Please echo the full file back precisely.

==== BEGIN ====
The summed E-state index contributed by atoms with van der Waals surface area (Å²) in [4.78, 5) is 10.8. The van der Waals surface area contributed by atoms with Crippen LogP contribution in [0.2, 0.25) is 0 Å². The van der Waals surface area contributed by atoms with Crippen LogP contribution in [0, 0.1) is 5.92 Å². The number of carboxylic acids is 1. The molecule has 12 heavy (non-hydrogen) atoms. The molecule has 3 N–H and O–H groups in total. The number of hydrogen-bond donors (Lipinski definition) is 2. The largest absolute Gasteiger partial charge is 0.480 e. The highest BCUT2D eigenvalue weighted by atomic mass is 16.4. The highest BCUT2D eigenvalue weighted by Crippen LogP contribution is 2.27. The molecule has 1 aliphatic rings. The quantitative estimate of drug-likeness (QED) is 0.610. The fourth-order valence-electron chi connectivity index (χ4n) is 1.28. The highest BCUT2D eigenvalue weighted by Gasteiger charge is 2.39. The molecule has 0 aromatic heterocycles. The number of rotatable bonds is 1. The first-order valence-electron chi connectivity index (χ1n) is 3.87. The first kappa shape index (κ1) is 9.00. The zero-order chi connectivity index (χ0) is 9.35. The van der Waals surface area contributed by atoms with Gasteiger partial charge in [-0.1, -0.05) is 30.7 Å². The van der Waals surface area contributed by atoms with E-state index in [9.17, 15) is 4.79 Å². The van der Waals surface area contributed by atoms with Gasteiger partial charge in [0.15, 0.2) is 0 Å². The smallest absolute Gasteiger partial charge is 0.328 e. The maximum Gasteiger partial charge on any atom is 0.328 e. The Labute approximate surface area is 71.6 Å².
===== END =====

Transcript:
The summed E-state index contributed by atoms with van der Waals surface area (Å²) in [4.78, 5) is 10.8. The van der Waals surface area contributed by atoms with Crippen LogP contribution in [0.2, 0.25) is 0 Å². The van der Waals surface area contributed by atoms with Crippen LogP contribution in [0, 0.1) is 5.92 Å². The number of carboxylic acids is 1. The molecule has 12 heavy (non-hydrogen) atoms. The molecule has 3 N–H and O–H groups in total. The number of hydrogen-bond donors (Lipinski definition) is 2. The largest absolute Gasteiger partial charge is 0.480 e. The highest BCUT2D eigenvalue weighted by atomic mass is 16.4. The highest BCUT2D eigenvalue weighted by Crippen LogP contribution is 2.27. The molecule has 1 aliphatic rings. The quantitative estimate of drug-likeness (QED) is 0.610. The fourth-order valence-electron chi connectivity index (χ4n) is 1.28. The highest BCUT2D eigenvalue weighted by Gasteiger charge is 2.39. The molecule has 0 aromatic heterocycles. The number of rotatable bonds is 1. The first-order valence-electron chi connectivity index (χ1n) is 3.87. The first kappa shape index (κ1) is 9.00. The zero-order chi connectivity index (χ0) is 9.35. The van der Waals surface area contributed by atoms with Gasteiger partial charge in [-0.1, -0.05) is 30.7 Å². The van der Waals surface area contributed by atoms with E-state index in [9.17, 15) is 4.79 Å². The van der Waals surface area contributed by atoms with Gasteiger partial charge in [0.15, 0.2) is 0 Å². The smallest absolute Gasteiger partial charge is 0.328 e. The maximum Gasteiger partial charge on any atom is 0.328 e. The Labute approximate surface area is 71.6 Å².